The Department of Labor (DOL) recently issued Information Letter 06-14-2021 in which the DOL opined that audio recordings of a conversation between a participant and plan representative, and transcripts of the recordings, are subject to disclosure during the claims adjudication process under ERISA Section 503. The DOL’s position is not surprising based upon the transparency theme that has dominated recent legislation. Typically, when a participant appeals an adverse benefit determination, copies of documents related to the decision-making process are requested by the claimant in order to identify any possible errors in the plan’s review of the appeal. The facts presented in the Information Letter, however, involved whether recordings made for quality insurance purposes, and not plan related purposes, were subject to disclosure as well.
The DOL stated that the ERISA claims procedures “afford a reasonable opportunity to any participant whose claim for benefits has been denied for a full and fair review by the appropriate named fiduciary of the decision denying the claim.” Further, the rules require that claimants be provided with copies of all documents, records, and other information relevant to the claimant’s claim for benefits. Under DOL Reg. 2560.503-1(m)(8), a document, record, or other information is relevant to a claimant’s claim, in part, if: (1) relied upon in making the benefit determination; or (2) submitted, considered, or generated in the course of making the benefit determination, without regard to whether such document, record, or other information was relied upon in making the benefit determination. The DOL pointed out that it is immaterial whether information was not created, maintained, or relied upon for claim administration purposes. The existence of a recording, even though created for quality assurance purposes, must accordingly be disclosed.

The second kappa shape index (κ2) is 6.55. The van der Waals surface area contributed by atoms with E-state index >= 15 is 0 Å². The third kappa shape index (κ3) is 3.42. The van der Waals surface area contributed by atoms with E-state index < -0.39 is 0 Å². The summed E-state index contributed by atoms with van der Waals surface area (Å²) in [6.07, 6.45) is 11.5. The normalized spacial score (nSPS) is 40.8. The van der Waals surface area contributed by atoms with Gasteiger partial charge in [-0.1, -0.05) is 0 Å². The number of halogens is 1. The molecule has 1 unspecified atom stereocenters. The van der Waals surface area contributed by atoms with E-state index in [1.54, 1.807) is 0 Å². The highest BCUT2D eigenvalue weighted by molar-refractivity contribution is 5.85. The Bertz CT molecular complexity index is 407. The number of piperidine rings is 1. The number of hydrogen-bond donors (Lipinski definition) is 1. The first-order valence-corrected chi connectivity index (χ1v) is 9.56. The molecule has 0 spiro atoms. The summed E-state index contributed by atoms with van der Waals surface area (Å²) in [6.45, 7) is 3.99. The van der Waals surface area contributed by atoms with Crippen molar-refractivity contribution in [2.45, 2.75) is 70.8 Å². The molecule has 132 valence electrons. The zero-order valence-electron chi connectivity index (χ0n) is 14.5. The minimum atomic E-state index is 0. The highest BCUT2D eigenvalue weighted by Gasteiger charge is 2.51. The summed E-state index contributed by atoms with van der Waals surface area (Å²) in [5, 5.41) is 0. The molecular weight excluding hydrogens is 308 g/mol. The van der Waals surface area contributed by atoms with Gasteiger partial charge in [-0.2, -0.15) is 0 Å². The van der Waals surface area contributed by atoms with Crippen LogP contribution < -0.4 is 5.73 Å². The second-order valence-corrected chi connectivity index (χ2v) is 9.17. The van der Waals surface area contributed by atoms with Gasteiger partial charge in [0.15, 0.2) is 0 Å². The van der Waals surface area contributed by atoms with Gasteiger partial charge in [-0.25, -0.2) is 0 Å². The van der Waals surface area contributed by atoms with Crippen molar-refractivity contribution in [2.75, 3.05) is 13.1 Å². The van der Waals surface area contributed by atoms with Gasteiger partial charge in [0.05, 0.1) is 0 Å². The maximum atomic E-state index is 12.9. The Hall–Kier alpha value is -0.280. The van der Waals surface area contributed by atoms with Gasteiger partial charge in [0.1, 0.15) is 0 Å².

A claimant’s right to receive an audio recording or transcript of the recording could result in the availability of compelling information that could be used by a participant in an attempt to overturn an adverse benefit determination. Accordingly, plan sponsors are encouraged to have information in the plan document and summary plan description which provides that the plan provisions cannot be amended by oral statements and can only be amended in writing, and to clearly identify those individuals authorized to interpret the plan.